Saturday, February 28, 2009

The United Nations aims to curtail speech that offends religion - USA view comments

Report of the Secretary-General 21 October 2008

United States of America
35. According to the United States, the concept of “defamation of religions” is not supported by international law and efforts to combat “defamation of religions” typically result in restrictions on the freedoms of thought, conscience, religion and expression. The United States asserted that from a legal perspective, the “defamation of religions” concept is deeply problematic since under existing human rights law, individuals — not religions, ideologies, or beliefs — are the holders of
human rights and are protected by the law. However, the concept of defamation of religions seeks to convey the idea that a religion itself can be a subject of protection under human rights law, thereby potentially undermining protection for individuals.
36. The United States stated in addition that a defamatory statement (or other communication) is more than just an offensive one. It is also a statement that is false. Because one defence to a charge of defamation is that the statement is in fact true, the concept does not properly apply to that which cannot be verified as either true or false, such as statements of belief or opinion. Even offensive opinions and beliefs are not defamatory. It is also unclear how defamation could be defined considering that one individual’s sincere belief that his or her creed alone is the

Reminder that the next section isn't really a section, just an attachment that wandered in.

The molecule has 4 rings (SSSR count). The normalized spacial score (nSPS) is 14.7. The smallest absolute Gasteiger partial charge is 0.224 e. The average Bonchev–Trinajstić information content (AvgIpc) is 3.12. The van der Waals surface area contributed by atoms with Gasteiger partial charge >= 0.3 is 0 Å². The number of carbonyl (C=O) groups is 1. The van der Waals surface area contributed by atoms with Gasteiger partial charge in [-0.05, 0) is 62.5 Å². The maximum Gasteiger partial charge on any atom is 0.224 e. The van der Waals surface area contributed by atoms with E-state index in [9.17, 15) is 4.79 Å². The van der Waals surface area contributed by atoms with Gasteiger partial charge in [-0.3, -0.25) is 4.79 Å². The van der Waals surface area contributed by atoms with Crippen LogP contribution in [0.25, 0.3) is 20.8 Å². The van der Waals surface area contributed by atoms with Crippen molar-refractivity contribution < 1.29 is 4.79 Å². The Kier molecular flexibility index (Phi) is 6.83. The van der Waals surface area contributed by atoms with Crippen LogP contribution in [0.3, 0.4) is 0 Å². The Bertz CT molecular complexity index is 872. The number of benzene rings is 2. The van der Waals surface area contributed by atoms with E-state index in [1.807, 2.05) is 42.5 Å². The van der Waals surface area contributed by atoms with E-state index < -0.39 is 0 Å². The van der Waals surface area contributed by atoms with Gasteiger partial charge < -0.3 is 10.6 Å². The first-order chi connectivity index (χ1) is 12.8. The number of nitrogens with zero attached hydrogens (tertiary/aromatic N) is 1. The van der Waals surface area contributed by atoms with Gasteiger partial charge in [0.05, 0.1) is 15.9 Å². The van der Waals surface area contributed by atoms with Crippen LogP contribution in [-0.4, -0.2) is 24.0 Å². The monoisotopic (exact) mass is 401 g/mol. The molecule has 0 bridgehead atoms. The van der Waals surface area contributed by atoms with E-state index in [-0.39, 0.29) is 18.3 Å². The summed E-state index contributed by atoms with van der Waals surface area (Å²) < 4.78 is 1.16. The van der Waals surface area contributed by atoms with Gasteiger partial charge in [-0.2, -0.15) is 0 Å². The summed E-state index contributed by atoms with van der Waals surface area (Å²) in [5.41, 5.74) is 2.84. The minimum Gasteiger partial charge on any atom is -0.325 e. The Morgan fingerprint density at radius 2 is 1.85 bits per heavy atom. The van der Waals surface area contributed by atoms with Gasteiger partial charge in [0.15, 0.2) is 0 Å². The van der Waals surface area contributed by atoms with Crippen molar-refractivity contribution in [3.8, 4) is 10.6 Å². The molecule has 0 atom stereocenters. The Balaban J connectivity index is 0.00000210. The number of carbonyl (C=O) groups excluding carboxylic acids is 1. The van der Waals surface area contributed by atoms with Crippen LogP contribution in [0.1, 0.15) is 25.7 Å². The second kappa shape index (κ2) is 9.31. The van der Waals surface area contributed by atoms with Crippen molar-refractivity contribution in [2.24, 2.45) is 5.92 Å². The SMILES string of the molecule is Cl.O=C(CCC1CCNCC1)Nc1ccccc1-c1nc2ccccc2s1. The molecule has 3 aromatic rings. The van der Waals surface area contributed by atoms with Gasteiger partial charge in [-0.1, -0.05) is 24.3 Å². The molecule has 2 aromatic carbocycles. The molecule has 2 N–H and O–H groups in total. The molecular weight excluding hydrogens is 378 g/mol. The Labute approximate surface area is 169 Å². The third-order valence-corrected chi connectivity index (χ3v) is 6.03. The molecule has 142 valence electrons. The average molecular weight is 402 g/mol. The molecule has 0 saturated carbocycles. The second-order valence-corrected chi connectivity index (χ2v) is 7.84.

truth inevitably conflicts with another’s sincerely held view of the truth.
37. The United States further submitted that even if a defamation standard were to be legally enforceable, and even if it could be enforced in an equitable manner, it would lead to numerous legal claims and counterclaims between majority and minority religious communities or dissenting members of a faith. Instead of fostering tolerance, such a standard would almost certainly lead to greater conflict and intolerance. What is considered to be a sacred statement by one may be viewed as sacrilegious to another, and could therefore be legally actionable as a
“defamation of religion”.
38. Regarding freedom of expression, the United States expressed the view that government should not prohibit or punish speech, even offensive or hateful speech, because of an underlying confidence that in a free society such hateful ideas will fail because of their own intrinsic lack of merit. However, freedom of expression that threatens the public good is not absolute, prohibitions are restricted to forms of expression that threaten the public good by, for example, inciting imminent violence or other unlawful activity; expression is not restricted merely for being offensive.
39. The United States agreed that more must be done to promote inter-religious understanding and believes concrete action supporting tolerance and individual rights is the best way to combat abusive actions and hateful ideologies.

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